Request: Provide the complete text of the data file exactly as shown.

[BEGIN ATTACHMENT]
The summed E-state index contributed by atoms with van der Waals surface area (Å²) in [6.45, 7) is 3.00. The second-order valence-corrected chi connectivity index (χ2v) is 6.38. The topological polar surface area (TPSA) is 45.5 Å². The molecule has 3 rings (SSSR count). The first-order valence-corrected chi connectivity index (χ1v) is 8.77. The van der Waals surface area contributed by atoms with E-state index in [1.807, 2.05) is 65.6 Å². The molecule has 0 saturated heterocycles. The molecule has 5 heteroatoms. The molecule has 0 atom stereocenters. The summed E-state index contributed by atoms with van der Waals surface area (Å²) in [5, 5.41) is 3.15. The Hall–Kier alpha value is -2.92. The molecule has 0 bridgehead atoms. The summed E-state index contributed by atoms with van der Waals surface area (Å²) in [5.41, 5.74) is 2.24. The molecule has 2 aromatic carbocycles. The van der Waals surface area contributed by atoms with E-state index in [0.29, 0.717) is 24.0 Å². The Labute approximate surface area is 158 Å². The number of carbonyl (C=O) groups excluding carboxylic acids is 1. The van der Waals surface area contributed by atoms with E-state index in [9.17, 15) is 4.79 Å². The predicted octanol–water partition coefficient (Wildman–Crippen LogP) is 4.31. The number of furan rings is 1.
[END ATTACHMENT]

The summed E-state index contributed by atoms with van der Waals surface area (Å²) in [6.45, 7) is 3.00. The second-order valence-corrected chi connectivity index (χ2v) is 6.38. The topological polar surface area (TPSA) is 45.5 Å². The molecule has 3 rings (SSSR count). The first-order valence-corrected chi connectivity index (χ1v) is 8.77. The van der Waals surface area contributed by atoms with E-state index in [1.807, 2.05) is 65.6 Å². The molecule has 0 saturated heterocycles. The molecule has 5 heteroatoms. The molecule has 0 atom stereocenters. The summed E-state index contributed by atoms with van der Waals surface area (Å²) in [5, 5.41) is 3.15. The Hall–Kier alpha value is -2.92. The molecule has 0 bridgehead atoms. The summed E-state index contributed by atoms with van der Waals surface area (Å²) in [5.41, 5.74) is 2.24. The molecule has 2 aromatic carbocycles. The van der Waals surface area contributed by atoms with E-state index in [0.29, 0.717) is 24.0 Å². The Labute approximate surface area is 158 Å². The number of carbonyl (C=O) groups excluding carboxylic acids is 1. The van der Waals surface area contributed by atoms with E-state index in [9.17, 15) is 4.79 Å². The predicted octanol–water partition coefficient (Wildman–Crippen LogP) is 4.31. The number of furan rings is 1.